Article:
Neighbourhood criteriums in Amsterdam
After a pause due to covid, criteriums are once again being organised in a number of Amsterdam neighbourhoods. These events are rooted in an old tradition: around 1950, dozens of neighbourhoods in Amsterdam had their own criterium or ‘wielerronde’.
The idea was simple. A course would be selected with a length of perhaps 1 or 2 kilometers, and riders would ride dozens of laps, to a total distance of 80 to 100 kilometers (beginners usually rode shorter distances). The events were organised by cycling clubs including Olympia, Le Champion (currently known for organising the Dam-tot-Damloop), Ulysses, De Germaan and De Gazelle.
Among the participants were renowned Dutch road cyclists, but also local boys who had learned to race on a regular bicycle with bended handlebars attached. Women didn’t particpate in these races - the Dutch cycling union wouldn’t give them a license, so they rode in Belgium.
The criteriums were very popular. Often tens of thousands of people turned out to watch, and local residents were involved in the organisation. In 1948, newspaper De Volkskrant wrote about the Ronde van de Eilanden: «The management of the Van Vollenhoven brewery spontaneously provided changing rooms for the participants and local residents contributed such a large number of prizes, that some even had to be turned down.»
The most popular event was perhaps the Canal Race, a race for butcher delivery boys on cargo bikes, from the Thorbeckeplein to the Jordaan. The boys took the corners so fanatically that some crashed into a canal. The 1949 edition made the Polygoon newsreel - as did the Ronde van de Markthallen in 1953.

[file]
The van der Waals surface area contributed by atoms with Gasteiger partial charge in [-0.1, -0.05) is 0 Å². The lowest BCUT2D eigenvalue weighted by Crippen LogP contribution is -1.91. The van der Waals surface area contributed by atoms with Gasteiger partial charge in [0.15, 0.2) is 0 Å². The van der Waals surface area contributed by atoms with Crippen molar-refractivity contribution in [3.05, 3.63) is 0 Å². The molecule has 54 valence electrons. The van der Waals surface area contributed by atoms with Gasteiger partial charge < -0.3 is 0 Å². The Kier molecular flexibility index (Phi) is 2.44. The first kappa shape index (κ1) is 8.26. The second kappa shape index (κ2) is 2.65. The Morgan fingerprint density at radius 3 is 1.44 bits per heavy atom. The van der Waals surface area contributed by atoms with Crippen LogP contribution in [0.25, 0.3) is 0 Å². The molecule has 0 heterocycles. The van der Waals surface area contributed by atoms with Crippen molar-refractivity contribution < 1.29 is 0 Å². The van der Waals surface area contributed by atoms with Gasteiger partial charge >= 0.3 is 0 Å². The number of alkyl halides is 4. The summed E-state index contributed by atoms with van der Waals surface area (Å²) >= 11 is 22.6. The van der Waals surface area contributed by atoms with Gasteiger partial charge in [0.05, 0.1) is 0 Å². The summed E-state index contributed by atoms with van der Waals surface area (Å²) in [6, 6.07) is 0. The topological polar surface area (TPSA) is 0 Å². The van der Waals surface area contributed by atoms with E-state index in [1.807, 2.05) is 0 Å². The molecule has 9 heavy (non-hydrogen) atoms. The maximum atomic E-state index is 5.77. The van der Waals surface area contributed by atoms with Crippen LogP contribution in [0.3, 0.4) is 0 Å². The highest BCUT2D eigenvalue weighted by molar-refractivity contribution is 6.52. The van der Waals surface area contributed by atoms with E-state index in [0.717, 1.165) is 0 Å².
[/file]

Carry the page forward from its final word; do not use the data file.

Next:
Because of their popularity, the criteriums provided an attractive working ground for communist-leaning peace initiatives. At the Ronde van het Staatsliedenkwartier, signatures were collected for the Stockholm Appeal against nuclear weapons. Fifty-two riders, including the winner, signed the petition. This was reported by communist newspaper De Waarheid, which consistently covered the criteriums anyway.
People who came to watch the criteriums paid an entrance fee, and proceeds went to charity. This might be the fight against tuberculosis, or a social fund for elderly food distribution workers. Often, proceeds went to the local playground association, which would use the money for activities such as a Saint Nicolas party. In 1953, a special edition of the Ronde van de Eilanden was held to raise money for the victims of the North Sea Flood.
In 1955, charging entrance fees on the public road was suddenly banned. Subsequently, a ban on criteriums was announced, which went into force in 1956. This was probably a result of the growing dominance of cars. The street no longer belonged to the neighbourhood: from now on, motorists came first.
There have been sporadic attempts to re-introduce the neighbourhood criteriums. Le Champion tried to organise one in the Bijlmermeer in the 1970s, but they didn’t get permission to close a few blocks. In 2012, district politician Michèl Tromp argued for an annual criterium in Nieuw-West, but the district administration couldn’t find anyone who would organise it.
In 2017, local residents took the initiative to re-introduce the Ronde van de Orteliusstraat, and other neighbourhoods followed suit. Like their predecessors, today’s criteriums aren’t just sports events, but also neighbourhood festivals. The form has changed though: more races are held on a day, over shorter distances. The current criteriums have roots in the bike messenger culture, and races are often held on so-called fixies. Which reminds of the delivery boys of old, who rode their races on fixed-gear cargo bikes.
This article originally appeared in OEK, the magazine of the Amsterdam branch of cyclist organisation Fietsersbond. The main sources are the Delpher newspaper archive, and a series of books by Bertus Raats on road cycling in Amsterdam, Amsterdams wegwielrennen. Information on present-day criteriums can be found on rondesvanamsterdam.nl. If you’re wondering whether criteriums used to be held in the street where you live, check this map.